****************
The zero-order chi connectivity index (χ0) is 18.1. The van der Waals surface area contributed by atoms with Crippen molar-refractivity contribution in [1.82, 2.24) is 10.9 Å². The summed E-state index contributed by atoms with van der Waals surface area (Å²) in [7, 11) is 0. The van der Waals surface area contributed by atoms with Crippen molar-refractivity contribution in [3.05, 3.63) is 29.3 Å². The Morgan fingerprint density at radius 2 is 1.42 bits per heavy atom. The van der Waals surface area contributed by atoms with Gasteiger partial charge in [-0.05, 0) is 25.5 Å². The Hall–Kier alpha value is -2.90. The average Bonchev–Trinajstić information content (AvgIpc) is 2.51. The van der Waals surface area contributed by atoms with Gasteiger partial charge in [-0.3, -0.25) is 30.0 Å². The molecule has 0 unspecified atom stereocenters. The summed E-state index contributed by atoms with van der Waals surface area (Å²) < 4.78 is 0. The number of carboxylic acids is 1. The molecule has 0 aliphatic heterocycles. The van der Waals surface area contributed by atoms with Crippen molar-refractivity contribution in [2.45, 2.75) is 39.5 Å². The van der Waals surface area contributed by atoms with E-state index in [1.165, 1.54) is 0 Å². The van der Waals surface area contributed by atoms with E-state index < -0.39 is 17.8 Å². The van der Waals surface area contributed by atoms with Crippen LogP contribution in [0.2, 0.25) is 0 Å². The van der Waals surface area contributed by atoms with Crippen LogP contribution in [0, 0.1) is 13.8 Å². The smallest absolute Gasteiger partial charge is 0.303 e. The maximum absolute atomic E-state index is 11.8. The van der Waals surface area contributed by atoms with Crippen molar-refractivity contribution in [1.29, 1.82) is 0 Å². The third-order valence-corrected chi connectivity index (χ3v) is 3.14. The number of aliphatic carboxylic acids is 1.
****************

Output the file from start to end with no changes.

The zero-order chi connectivity index (χ0) is 18.1. The van der Waals surface area contributed by atoms with Crippen molar-refractivity contribution in [1.82, 2.24) is 10.9 Å². The summed E-state index contributed by atoms with van der Waals surface area (Å²) in [7, 11) is 0. The van der Waals surface area contributed by atoms with Crippen molar-refractivity contribution in [3.05, 3.63) is 29.3 Å². The Morgan fingerprint density at radius 2 is 1.42 bits per heavy atom. The van der Waals surface area contributed by atoms with Gasteiger partial charge in [-0.05, 0) is 25.5 Å². The Hall–Kier alpha value is -2.90. The average Bonchev–Trinajstić information content (AvgIpc) is 2.51. The van der Waals surface area contributed by atoms with Gasteiger partial charge in [-0.3, -0.25) is 30.0 Å². The molecule has 0 unspecified atom stereocenters. The summed E-state index contributed by atoms with van der Waals surface area (Å²) < 4.78 is 0. The number of carboxylic acids is 1. The molecule has 0 aliphatic heterocycles. The van der Waals surface area contributed by atoms with Crippen molar-refractivity contribution in [2.45, 2.75) is 39.5 Å². The van der Waals surface area contributed by atoms with E-state index in [1.165, 1.54) is 0 Å². The van der Waals surface area contributed by atoms with E-state index < -0.39 is 17.8 Å². The van der Waals surface area contributed by atoms with Crippen LogP contribution in [0.2, 0.25) is 0 Å². The van der Waals surface area contributed by atoms with Crippen LogP contribution in [0, 0.1) is 13.8 Å². The smallest absolute Gasteiger partial charge is 0.303 e. The maximum absolute atomic E-state index is 11.8. The van der Waals surface area contributed by atoms with Crippen molar-refractivity contribution in [1.29, 1.82) is 0 Å². The third-order valence-corrected chi connectivity index (χ3v) is 3.14. The number of aliphatic carboxylic acids is 1.